May 2018 sees the introduction of GDPR which will replace the Data Protection Act, however this is not the only change that is being proposed this year when it comes to Employment Law.
Although they may not be implemented by the end of 2018, here are some others pieces of legislation to keep an eye on:
The department for Business, Energy and Industrial Strategy has announced that draft legislation requiring all listed companies to reveal the pay ratio between their CEO and an average worker is likely to be published before July 2018.
The government already announced a range of corporate governance reforms in August 2017 which included:
- New measures on ‘Employee Voice’ in company boardrooms
- A public register of listed companies that have faced significant shareholder opposition to executive pay packages
Trade Secrets Directive
This directive introduces an EU wide definition of ‘Trade Secret’. Information will be considered a trade secret if:
- It is secret, in the sense that it is not generally known or readily accessible to persons within the circles that normally deal with this kind of information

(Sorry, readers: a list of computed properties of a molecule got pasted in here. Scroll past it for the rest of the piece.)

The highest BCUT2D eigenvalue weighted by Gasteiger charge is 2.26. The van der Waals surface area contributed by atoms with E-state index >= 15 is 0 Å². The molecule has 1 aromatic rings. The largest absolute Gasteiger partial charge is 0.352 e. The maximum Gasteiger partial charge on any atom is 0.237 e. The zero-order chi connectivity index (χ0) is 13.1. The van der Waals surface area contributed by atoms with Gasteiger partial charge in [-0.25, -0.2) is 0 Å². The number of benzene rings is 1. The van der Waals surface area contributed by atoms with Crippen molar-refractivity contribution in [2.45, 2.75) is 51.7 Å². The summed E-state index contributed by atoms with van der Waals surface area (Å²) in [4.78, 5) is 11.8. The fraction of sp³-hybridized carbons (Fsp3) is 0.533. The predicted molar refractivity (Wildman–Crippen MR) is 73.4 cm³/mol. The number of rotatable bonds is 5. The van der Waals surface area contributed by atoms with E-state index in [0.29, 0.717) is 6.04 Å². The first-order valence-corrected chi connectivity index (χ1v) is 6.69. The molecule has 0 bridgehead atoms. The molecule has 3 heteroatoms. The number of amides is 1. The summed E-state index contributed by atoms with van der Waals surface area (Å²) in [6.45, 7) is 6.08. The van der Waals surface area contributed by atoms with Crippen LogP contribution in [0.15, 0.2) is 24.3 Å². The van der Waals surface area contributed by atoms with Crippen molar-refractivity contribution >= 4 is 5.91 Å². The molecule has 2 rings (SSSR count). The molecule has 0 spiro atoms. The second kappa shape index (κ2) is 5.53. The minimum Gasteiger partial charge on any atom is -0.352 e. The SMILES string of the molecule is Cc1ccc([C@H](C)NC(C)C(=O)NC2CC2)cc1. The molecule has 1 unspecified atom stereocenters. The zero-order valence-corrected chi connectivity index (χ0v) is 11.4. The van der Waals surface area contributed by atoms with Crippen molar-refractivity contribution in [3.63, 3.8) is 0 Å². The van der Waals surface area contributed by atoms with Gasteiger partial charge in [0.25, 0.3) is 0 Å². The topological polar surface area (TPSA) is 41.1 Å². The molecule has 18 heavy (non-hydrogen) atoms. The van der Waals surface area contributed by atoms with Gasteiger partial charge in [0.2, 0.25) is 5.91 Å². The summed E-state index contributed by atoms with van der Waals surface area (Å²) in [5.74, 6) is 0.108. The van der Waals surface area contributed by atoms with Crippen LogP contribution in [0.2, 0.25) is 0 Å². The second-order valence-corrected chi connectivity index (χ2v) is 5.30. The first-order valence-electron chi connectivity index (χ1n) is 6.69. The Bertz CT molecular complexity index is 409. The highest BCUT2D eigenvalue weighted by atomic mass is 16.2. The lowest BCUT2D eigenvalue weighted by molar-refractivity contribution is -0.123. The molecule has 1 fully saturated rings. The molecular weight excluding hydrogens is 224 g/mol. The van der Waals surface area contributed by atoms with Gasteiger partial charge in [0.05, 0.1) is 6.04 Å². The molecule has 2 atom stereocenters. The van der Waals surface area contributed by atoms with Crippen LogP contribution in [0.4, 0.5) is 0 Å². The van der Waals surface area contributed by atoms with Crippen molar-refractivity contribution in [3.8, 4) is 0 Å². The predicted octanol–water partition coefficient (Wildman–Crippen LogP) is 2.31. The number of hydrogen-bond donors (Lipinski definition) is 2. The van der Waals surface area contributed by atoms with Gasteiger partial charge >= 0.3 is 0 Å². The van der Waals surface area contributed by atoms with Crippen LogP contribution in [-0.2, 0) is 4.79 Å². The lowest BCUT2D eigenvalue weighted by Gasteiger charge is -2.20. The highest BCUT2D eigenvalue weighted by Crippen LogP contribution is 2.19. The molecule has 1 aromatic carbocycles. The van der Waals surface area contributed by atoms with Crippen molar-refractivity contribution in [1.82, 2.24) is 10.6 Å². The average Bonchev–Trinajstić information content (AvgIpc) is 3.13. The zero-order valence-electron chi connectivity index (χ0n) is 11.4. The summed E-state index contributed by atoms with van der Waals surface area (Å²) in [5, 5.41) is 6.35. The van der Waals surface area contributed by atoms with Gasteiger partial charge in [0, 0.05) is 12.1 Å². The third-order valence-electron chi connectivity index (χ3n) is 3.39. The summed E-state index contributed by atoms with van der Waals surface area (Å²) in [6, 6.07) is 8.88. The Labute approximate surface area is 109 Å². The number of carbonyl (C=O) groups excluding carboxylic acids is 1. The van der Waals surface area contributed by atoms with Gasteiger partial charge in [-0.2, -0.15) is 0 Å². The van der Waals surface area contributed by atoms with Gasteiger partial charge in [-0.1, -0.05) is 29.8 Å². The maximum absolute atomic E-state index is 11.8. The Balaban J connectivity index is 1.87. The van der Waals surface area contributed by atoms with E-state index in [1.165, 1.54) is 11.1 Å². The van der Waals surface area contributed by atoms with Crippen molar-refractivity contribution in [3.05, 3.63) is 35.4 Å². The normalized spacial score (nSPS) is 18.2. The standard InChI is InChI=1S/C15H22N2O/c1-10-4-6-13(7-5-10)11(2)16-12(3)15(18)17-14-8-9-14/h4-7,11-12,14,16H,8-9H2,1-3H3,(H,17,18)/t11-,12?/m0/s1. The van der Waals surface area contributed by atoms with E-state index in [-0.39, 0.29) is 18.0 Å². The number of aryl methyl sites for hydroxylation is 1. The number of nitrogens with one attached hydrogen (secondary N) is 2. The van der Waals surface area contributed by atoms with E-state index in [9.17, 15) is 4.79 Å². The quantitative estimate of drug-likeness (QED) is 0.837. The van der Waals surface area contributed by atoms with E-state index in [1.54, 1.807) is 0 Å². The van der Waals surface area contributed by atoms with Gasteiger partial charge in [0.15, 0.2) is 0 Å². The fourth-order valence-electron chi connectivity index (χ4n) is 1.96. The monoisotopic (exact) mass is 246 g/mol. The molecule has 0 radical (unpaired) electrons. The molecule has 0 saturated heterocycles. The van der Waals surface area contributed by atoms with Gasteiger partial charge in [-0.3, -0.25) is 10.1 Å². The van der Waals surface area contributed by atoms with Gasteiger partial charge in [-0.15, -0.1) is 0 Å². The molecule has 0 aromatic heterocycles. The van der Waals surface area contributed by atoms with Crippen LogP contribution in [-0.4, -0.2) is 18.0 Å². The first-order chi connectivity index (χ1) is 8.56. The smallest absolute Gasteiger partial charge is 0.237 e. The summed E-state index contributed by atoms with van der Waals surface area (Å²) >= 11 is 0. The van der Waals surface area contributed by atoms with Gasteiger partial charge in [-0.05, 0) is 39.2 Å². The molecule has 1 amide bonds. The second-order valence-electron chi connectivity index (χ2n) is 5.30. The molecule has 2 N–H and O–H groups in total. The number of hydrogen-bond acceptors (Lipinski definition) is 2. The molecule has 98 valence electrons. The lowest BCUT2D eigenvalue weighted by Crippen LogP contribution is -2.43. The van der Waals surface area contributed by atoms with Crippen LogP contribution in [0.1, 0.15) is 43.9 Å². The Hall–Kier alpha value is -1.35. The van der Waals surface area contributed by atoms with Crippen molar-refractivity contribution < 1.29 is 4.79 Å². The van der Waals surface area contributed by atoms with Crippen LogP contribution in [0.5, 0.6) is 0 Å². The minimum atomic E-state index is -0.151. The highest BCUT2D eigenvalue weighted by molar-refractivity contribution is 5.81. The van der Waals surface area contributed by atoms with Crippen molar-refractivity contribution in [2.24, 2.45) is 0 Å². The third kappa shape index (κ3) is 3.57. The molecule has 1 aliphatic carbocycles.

- It has commercial value because it is secret
- It has been subject to reasonable steps (under the circumstances) to keep it secret by the person lawfully in control of the information.
There is currently no definition of a trade secret in the UK, therefore the introduction of this directive may lead to some debates, especially surrounding unlawful acquisitions of this information.
In March 2016, the government announced that they were looking to extend shared parental leave and pay to grandparents by 2018. The May 2016 consultation did not take place and the current government hasn’t indicated whether they will be pursuing this policy.
This will be an interesting development and many are calling for it as grandparents are playing an increasing role in caring for children, as well as individuals working till later in their lives.
Parental Bereavement Bill
The government confirmed its backing for a private members bill called the Parental Bereavement (Leave and Pay) Bill which is currently progressing through parliament.
This will entitle employees who lose a child under the age of 18, to two weeks leave, paid at the statutory rate if they have been an employee for at least 26 weeks.